I love my family. I love my life. I remember being shocked when my doctor asked me in a judgemental way if I didn’t like my children and regretted having them, when I explained my antidepressant dose didn’t seem to be enough to survive the summer holidays. And I couldn’t put into words the dichotomy of love and hate, of giving everything for them but yearning for something for me, the finding of self in being a mother but the massive loss of the self I used to be. The loving being needed but the suffocating prison of it. The days when I can’t breathe because of the pressure of needing to be a person I’m intrinsically not inside: calm, patient, loving, tactile, organised, nurturing.

And on those days I go back to my life working in a bar, or travelling, or hanging out with educated women who say fuck, and I swear.

And I love it.

Can I cadge a swear word?

Life

img_5537The more the world goes crazy, the harder it is to write a blog post. I can’t gather myself enough to write anything meaningful about Trump or the NZ earthquake (tearing up roads I remember driving along fifteen years ago) or the gutter press (too many horrors to mention).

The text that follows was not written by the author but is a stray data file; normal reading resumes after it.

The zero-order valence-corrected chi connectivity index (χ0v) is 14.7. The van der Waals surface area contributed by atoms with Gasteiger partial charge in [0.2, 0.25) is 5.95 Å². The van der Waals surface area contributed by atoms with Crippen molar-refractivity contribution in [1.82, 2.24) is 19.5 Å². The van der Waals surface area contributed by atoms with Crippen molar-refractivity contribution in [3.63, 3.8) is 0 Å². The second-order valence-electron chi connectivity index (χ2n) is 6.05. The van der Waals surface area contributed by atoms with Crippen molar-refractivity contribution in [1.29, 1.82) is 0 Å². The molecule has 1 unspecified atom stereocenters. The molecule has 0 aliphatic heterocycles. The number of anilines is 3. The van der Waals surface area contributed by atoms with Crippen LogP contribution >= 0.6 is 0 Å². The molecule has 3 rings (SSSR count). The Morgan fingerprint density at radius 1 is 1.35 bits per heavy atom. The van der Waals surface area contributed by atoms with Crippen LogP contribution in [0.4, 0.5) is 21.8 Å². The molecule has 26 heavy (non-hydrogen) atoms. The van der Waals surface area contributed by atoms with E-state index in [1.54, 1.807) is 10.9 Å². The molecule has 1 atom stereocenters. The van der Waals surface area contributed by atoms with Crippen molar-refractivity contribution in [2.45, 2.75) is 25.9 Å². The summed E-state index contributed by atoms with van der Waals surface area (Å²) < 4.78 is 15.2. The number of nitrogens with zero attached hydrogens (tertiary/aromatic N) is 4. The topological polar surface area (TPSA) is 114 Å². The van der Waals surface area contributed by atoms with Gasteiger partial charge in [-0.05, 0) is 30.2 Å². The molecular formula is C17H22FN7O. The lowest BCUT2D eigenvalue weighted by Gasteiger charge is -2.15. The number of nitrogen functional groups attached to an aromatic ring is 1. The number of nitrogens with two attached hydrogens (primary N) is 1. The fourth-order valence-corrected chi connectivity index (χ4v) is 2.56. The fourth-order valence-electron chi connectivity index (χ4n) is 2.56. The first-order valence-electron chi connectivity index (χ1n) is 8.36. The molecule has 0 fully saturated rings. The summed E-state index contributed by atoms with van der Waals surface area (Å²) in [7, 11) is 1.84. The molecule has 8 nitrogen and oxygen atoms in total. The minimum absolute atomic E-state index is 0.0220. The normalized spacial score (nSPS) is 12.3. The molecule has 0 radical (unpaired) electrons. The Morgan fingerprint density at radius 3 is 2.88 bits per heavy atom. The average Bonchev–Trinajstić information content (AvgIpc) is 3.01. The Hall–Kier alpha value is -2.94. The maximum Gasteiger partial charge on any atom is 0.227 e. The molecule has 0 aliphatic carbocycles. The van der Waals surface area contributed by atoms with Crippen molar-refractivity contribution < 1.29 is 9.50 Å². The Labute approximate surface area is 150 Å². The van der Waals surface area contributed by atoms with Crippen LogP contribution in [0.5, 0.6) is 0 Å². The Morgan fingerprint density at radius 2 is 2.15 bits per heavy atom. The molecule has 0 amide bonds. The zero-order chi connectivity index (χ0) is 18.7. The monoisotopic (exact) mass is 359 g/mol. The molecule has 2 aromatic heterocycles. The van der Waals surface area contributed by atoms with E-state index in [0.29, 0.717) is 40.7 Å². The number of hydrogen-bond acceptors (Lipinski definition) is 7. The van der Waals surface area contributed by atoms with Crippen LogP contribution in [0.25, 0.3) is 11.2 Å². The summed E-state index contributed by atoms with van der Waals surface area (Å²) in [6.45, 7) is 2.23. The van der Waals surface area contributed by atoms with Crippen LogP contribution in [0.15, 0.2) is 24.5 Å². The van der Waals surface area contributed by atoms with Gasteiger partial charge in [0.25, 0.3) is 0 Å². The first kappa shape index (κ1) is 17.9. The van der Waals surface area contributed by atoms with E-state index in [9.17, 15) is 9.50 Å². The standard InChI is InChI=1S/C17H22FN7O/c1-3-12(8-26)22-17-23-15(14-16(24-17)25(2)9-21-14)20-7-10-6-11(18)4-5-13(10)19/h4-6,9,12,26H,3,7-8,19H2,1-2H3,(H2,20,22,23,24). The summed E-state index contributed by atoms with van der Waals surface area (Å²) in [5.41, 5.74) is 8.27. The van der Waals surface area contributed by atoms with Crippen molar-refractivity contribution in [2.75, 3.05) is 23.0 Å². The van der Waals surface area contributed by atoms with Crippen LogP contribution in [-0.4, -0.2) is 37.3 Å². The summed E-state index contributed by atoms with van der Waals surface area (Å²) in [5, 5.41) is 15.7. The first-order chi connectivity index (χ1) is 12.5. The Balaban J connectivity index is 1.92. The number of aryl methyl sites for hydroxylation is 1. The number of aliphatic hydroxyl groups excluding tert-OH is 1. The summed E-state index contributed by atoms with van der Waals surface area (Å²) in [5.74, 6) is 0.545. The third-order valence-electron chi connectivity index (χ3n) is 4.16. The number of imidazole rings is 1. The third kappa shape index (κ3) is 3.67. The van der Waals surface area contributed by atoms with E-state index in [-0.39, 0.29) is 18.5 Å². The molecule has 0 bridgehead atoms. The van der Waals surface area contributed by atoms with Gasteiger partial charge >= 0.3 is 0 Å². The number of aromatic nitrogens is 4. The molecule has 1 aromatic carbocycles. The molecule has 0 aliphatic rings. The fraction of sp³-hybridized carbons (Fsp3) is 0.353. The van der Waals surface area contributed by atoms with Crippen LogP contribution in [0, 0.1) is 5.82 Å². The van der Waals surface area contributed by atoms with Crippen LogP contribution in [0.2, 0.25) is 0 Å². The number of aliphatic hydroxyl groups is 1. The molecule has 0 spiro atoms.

But equally a trivial post about my little personal battles with depression, children, writing, builders or being an HSP seems too frivolous to mention. (I hate the term HSP – Highly Sensitive Person. it makes me sound like Mrs Bennett: ‘Oh Kitty, stop coughing, have a thought for my poor nerves nerves.’ Although actually that pretty much sums me up at the moment.)